ANAHEIM, Calif. -- If this is the year that the California Angels unseat the three-time AL West champion Oakland Athletics, they are taking a very low-key approach to the whole thing.
The Minnesota Twins recently rode a 15-game winning streak to the top of the standings. The Texas Rangers made their presence known with a 14-game win string. The Angels have not won more than five straight at any time this year, and they just lost seven in a row to fall back into the middle of the pack.
The pitching and defense have been solid, but the offensive lineup -- which was supposed to be the club's calling card -- went from inconsistent the first three months of the season to inconsequential the past 10 days.
"The only difference between the last week and the whole year," said first baseman Wally Joyner, "is that we used to have one or two people carrying us through and this week, we didn't have anybody."
Joyner has been one of the few constants, batting .320 to rank among the top hitters in the league. Dave Winfield also has been a big producer, but the Angels still haven't really heard from designated hitter Dave Parker.
"We aren't hitting on all cylinders yet," Joyner said. "That's what everybody is looking forward to. Hopefully, in the near future, we'll all be clicking together."
The Angels have come a long way on the strength of a rejuvenated pitching staff. Left-hander Mark Langston, who pitches against the Baltimore Orioles tonight, rebounded from a frustrating 10-17 performance in 1990 to win 12 games in the first half and earn a place on the All-Star team. Chuck Finley also is on pace to win 20 or more games this season. Even Jim Abbott, who struggled at the outset and seemed destined for the minor leagues, has bounced back to make a major contribution.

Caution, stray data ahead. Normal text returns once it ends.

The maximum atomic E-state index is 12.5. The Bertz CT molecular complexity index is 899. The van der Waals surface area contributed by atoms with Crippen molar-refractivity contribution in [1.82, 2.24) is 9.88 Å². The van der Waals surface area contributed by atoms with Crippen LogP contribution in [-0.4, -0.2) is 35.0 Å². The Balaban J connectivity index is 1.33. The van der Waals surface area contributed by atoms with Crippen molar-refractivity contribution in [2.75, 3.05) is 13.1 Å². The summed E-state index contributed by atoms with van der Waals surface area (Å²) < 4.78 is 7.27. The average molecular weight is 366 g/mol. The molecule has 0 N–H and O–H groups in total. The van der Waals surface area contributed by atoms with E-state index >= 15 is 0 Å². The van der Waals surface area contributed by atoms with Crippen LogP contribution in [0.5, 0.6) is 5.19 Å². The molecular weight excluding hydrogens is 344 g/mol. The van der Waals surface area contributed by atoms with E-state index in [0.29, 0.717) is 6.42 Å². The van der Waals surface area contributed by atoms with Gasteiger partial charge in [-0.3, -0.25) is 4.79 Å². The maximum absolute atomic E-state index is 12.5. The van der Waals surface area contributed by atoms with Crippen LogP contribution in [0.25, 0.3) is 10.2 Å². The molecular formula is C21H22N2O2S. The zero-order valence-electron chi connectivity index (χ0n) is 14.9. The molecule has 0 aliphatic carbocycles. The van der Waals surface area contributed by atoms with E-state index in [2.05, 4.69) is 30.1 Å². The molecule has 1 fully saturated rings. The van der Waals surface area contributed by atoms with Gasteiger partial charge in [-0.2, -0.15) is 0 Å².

The Langston turnaround has been the most pleasant development for the Angels front office, which signed him to a five-year, $16 million contract before the 1990 season and soon had reason to regret it. Now he is living up to the advance billing -- not to mention the paycheck.
"He's modified his delivery somewhat, and who knows what was going through his head last year trying to live up to all those expectations," manager Doug Rader said, "but it's more a case of him getting off to a reasonably good start and starting to expect to do well."
Abbott, who went right from college to the major leagues in 1989, has won seven of his last 10 decisions to prove that he belongs at the major-league level.
"It really wasn't a matter of vindication," Abbott said, "but it's hard to hear that people think you belong in the minor leagues, especially when you're at a low point. But [pitching coach] Marcel Lachemann stayed very close to me and Doug was behind me and the team really stood up for me. I felt better about proving them right than for proving anyone else wrong."
The Angels would like to prove everyone wrong. The club took a flyer on Winfield, who has come back from a serious back injury to re-establish himself as one of baseball's most dangerous hitters. The front office also made what amounted to a new-look free-agent trade, signing third baseman Gary Gaetti and allowing outfielder Chili Davis to go to the Minnesota Twins.
The Twins have gotten the best of the deal so far. They are on top of the standings and Davis has been one of the league's
most productive hitters, but the Angels appear to have more of what it takes to be a division champion.
"We've been through some rough times lately," said catcher Lance Parrish, "but we're still in contention and we still have a good chance and we still think we're capable of winning this thing.
"We've had a tough week, but we're capable of putting something together and pulling away from everyone. We still haven't had a stretch where we have won a lot of games in a row. If you look at this ballclub, you see it's not impossible. Maybe we're preparing ourselves to peak at the right time."
The clubhouse is stocked with proven winners. Winfield has been there before. So has Parrish. Parker. Gaetti. They know what to do. The question is, will they be able to do it.
"We've got some real pros," Rader said. "The reason why that week was bearable was that you knew that at no time did they ever lose faith in themselves. That is never a cause for concern. They are resilient. They are strong people.
"Normally, you've got to ward off the panic. That's energy you don't have to expend."